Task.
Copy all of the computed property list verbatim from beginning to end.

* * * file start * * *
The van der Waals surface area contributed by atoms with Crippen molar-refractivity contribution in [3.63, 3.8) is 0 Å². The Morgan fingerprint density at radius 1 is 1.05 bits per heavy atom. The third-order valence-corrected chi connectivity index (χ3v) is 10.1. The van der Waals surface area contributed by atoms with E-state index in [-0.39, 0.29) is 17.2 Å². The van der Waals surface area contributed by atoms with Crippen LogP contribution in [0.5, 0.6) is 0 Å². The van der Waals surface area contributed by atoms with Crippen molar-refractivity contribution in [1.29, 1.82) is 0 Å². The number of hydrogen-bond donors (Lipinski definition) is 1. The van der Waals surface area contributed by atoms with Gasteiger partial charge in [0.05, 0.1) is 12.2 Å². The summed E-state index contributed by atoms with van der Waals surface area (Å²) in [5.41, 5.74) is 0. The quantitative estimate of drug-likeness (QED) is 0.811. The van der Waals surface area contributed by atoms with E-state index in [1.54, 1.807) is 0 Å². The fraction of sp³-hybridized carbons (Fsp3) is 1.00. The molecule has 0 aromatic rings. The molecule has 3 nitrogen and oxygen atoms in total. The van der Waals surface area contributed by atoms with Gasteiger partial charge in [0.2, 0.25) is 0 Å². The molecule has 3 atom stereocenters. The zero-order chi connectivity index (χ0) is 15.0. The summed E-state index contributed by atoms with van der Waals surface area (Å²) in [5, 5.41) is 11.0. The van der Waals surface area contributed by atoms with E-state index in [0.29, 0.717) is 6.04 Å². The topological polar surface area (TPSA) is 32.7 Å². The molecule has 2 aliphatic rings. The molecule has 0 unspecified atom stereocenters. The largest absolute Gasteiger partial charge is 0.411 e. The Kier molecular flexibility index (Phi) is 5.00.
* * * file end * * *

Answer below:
The van der Waals surface area contributed by atoms with Crippen molar-refractivity contribution in [3.63, 3.8) is 0 Å². The Morgan fingerprint density at radius 1 is 1.05 bits per heavy atom. The third-order valence-corrected chi connectivity index (χ3v) is 10.1. The van der Waals surface area contributed by atoms with E-state index in [-0.39, 0.29) is 17.2 Å². The van der Waals surface area contributed by atoms with Crippen LogP contribution in [0.5, 0.6) is 0 Å². The van der Waals surface area contributed by atoms with Crippen molar-refractivity contribution in [1.29, 1.82) is 0 Å². The number of hydrogen-bond donors (Lipinski definition) is 1. The van der Waals surface area contributed by atoms with Gasteiger partial charge in [0.05, 0.1) is 12.2 Å². The summed E-state index contributed by atoms with van der Waals surface area (Å²) in [5.41, 5.74) is 0. The quantitative estimate of drug-likeness (QED) is 0.811. The van der Waals surface area contributed by atoms with E-state index in [1.54, 1.807) is 0 Å². The fraction of sp³-hybridized carbons (Fsp3) is 1.00. The molecule has 0 aromatic rings. The molecule has 3 nitrogen and oxygen atoms in total. The van der Waals surface area contributed by atoms with Gasteiger partial charge in [0.2, 0.25) is 0 Å². The molecule has 3 atom stereocenters. The zero-order chi connectivity index (χ0) is 15.0. The summed E-state index contributed by atoms with van der Waals surface area (Å²) in [5, 5.41) is 11.0. The van der Waals surface area contributed by atoms with E-state index in [0.29, 0.717) is 6.04 Å². The topological polar surface area (TPSA) is 32.7 Å². The molecule has 2 aliphatic rings. The molecule has 0 unspecified atom stereocenters. The largest absolute Gasteiger partial charge is 0.411 e. The Kier molecular flexibility index (Phi) is 5.00.